Superstitions & Traditions

Professional Speaker-Personal Development-Positive Attitude

Superstitions!  Whether my parents really believed in the superstitions they passed down to us or not, I’ll never know. But what I DO know is that they still stick with me today – more than sixty years later.

To this day I can still hear my Mom saying: “Nancy, if you put your shoes on the table they will pinch your feet.”  So, the other day, after returning from DSW Shoe Warehouse, my husband didn’t understand my yelp as he placed that box of shoes on our dining room table.  Yes, some superstitions from my childhood still follow me today even though I am well aware they can’t possibly be true.

Along with that comes the traditions I grew up with.  You see, I am 100% Polish and was raised in a VERY ethnic neighborhood.  Polish customs were part of my everyday life, especially at this time of year.  One of the traditions I remember very clearly is the oplatek.  It’s a Christmas wafer with a religious scene imprinted on it.  Every Christmas Eve we would sit at the table, break off a small piece, hand it to the person next to us and offer them health, good luck and great fortune for the upcoming year.  It was a sweet gesture filled with smiles and friendship and love. 

Do you have any customs that have been passed down from generation to generation?  Are you creating new ones of your own?  What do you hope your family and friends will remember in the years to come?  Now that I’ve asked you those questions, I need to take a look at my own holiday celebrations.  What can I create so that sixty years from now my friends and family will remember me – just like I remember my family sharing the oplatek.  Thanks Mom and Dad.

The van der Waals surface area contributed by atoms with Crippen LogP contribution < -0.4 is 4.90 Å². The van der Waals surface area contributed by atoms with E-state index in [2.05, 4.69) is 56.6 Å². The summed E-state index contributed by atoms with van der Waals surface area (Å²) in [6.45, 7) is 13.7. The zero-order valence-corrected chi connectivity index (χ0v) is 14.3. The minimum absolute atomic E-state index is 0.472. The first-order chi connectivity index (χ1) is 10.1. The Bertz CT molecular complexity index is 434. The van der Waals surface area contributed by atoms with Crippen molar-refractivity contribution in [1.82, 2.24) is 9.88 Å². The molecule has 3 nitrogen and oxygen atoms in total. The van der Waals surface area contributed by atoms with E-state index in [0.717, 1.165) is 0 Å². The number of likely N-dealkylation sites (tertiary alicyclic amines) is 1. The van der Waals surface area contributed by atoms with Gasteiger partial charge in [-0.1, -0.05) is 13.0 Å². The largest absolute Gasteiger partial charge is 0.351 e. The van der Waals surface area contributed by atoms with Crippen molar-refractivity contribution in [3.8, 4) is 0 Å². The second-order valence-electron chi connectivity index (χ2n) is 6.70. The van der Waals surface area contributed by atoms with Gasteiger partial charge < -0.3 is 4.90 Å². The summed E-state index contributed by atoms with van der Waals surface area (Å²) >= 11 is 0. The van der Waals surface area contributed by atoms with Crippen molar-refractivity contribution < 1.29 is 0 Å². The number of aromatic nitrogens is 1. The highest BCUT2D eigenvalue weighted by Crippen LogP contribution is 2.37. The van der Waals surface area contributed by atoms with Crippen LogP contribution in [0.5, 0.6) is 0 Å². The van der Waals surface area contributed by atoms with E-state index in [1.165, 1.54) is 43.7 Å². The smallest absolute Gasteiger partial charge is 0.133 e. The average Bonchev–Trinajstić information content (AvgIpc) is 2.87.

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Remembering Traditions My Way

Professional Speaker-Positive Attitude-Personal Development

I am not a creature of habit, I never have been.  However, as the Easter holiday approaches I am reminded of the traditions I grew up with – traditions that I have never forgotten.  And they still bring a smile to my face more than 50 years later. 

Growing up, my family didn’t celebrate Easter in the typical way.  I don’t remember any baskets filled with candy, nor were there any Easter egg hunts.  Instead, my mom would fill a huge wicker basket with all the food she was going to prepare for our holiday dinner.  Our basket was overflowing with a huge ham leg, a loaf of bread with a cross baked into the crust, a cake in the shape of a lamb, a jar of horseradish, and I’m sure a few other items I’ve forgotten.

My brother and I would lug this heavy basket to the church parking lot and wait for the priest to come out and bless it, then haul it all the way back home. 

At seven years old, I never really understood the meaning behind all this, but now I realize that it created a bond between my brother and me that lives on today, and it has left me with so many special memories that will last a lifetime.

Hmmm, now I’m wondering if my brother has the same memory of those Easter holidays.  I wonder if he gets the same warm feeling when Easter comes around.  Maybe he doesn’t even remember them at all.  I’ll have to ask him the next time I see him.  OR maybe not. Maybe this is something I’ll keep to myself with my own images and my own emotions.  I don’t want to ruin this happy memory.  This one is just for me.

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